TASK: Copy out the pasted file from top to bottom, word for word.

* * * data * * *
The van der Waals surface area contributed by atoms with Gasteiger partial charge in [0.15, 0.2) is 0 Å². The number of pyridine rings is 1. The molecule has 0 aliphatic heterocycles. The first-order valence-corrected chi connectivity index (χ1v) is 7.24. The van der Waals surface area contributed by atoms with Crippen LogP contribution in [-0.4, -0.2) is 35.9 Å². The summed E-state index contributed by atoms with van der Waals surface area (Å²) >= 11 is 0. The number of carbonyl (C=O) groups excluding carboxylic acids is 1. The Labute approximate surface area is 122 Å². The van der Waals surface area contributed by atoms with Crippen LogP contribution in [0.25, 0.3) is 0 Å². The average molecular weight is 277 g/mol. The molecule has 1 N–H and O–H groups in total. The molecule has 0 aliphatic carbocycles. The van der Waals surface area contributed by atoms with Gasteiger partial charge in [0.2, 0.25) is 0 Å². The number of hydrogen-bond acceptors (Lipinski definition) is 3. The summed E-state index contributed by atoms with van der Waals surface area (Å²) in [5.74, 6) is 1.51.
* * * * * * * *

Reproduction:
The van der Waals surface area contributed by atoms with Gasteiger partial charge in [0.15, 0.2) is 0 Å². The number of pyridine rings is 1. The molecule has 0 aliphatic heterocycles. The first-order valence-corrected chi connectivity index (χ1v) is 7.24. The van der Waals surface area contributed by atoms with Crippen LogP contribution in [-0.4, -0.2) is 35.9 Å². The summed E-state index contributed by atoms with van der Waals surface area (Å²) >= 11 is 0. The number of carbonyl (C=O) groups excluding carboxylic acids is 1. The Labute approximate surface area is 122 Å². The van der Waals surface area contributed by atoms with Crippen LogP contribution in [0.25, 0.3) is 0 Å². The average molecular weight is 277 g/mol. The molecule has 1 N–H and O–H groups in total. The molecule has 0 aliphatic carbocycles. The van der Waals surface area contributed by atoms with Gasteiger partial charge in [0.2, 0.25) is 0 Å². The number of hydrogen-bond acceptors (Lipinski definition) is 3. The summed E-state index contributed by atoms with van der Waals surface area (Å²) in [5.74, 6) is 1.51.